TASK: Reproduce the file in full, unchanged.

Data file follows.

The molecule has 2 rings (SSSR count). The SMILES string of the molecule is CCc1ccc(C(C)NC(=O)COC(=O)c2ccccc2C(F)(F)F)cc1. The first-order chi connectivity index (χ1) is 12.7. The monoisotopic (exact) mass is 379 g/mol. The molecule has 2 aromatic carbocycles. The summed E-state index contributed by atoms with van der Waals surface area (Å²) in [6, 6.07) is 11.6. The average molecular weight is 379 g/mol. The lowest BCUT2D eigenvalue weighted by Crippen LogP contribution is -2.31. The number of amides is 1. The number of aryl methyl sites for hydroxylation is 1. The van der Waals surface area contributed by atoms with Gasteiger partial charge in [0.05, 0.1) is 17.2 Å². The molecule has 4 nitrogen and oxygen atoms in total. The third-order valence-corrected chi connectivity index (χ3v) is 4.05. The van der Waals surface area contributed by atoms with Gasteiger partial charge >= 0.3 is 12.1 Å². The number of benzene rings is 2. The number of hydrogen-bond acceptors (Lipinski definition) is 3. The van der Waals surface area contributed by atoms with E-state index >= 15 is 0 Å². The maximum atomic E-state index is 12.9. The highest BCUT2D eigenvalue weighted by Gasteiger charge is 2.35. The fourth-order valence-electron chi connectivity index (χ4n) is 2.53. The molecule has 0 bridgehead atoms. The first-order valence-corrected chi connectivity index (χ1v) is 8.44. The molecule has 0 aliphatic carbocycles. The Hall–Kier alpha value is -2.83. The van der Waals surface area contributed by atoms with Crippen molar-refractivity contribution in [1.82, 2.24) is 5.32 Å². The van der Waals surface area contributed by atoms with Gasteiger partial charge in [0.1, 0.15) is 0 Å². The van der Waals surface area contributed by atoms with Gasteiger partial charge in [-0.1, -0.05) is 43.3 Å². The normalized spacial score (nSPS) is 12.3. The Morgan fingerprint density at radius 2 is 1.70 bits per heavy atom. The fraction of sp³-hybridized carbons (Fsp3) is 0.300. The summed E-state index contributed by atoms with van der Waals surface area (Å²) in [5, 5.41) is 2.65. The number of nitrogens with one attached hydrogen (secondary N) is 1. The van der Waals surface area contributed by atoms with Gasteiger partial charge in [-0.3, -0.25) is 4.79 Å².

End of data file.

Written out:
The molecule has 2 rings (SSSR count). The SMILES string of the molecule is CCc1ccc(C(C)NC(=O)COC(=O)c2ccccc2C(F)(F)F)cc1. The first-order chi connectivity index (χ1) is 12.7. The monoisotopic (exact) mass is 379 g/mol. The molecule has 2 aromatic carbocycles. The summed E-state index contributed by atoms with van der Waals surface area (Å²) in [6, 6.07) is 11.6. The average molecular weight is 379 g/mol. The lowest BCUT2D eigenvalue weighted by Crippen LogP contribution is -2.31. The number of amides is 1. The number of aryl methyl sites for hydroxylation is 1. The van der Waals surface area contributed by atoms with Gasteiger partial charge in [0.05, 0.1) is 17.2 Å². The molecule has 4 nitrogen and oxygen atoms in total. The third-order valence-corrected chi connectivity index (χ3v) is 4.05. The van der Waals surface area contributed by atoms with Gasteiger partial charge >= 0.3 is 12.1 Å². The number of benzene rings is 2. The number of hydrogen-bond acceptors (Lipinski definition) is 3. The van der Waals surface area contributed by atoms with E-state index >= 15 is 0 Å². The maximum atomic E-state index is 12.9. The highest BCUT2D eigenvalue weighted by Gasteiger charge is 2.35. The fourth-order valence-electron chi connectivity index (χ4n) is 2.53. The molecule has 0 bridgehead atoms. The first-order valence-corrected chi connectivity index (χ1v) is 8.44. The molecule has 0 aliphatic carbocycles. The Hall–Kier alpha value is -2.83. The van der Waals surface area contributed by atoms with Crippen molar-refractivity contribution in [1.82, 2.24) is 5.32 Å². The van der Waals surface area contributed by atoms with Gasteiger partial charge in [0.1, 0.15) is 0 Å². The van der Waals surface area contributed by atoms with Gasteiger partial charge in [-0.1, -0.05) is 43.3 Å². The normalized spacial score (nSPS) is 12.3. The Morgan fingerprint density at radius 2 is 1.70 bits per heavy atom. The fraction of sp³-hybridized carbons (Fsp3) is 0.300. The summed E-state index contributed by atoms with van der Waals surface area (Å²) in [5, 5.41) is 2.65. The number of nitrogens with one attached hydrogen (secondary N) is 1. The van der Waals surface area contributed by atoms with Gasteiger partial charge in [-0.3, -0.25) is 4.79 Å².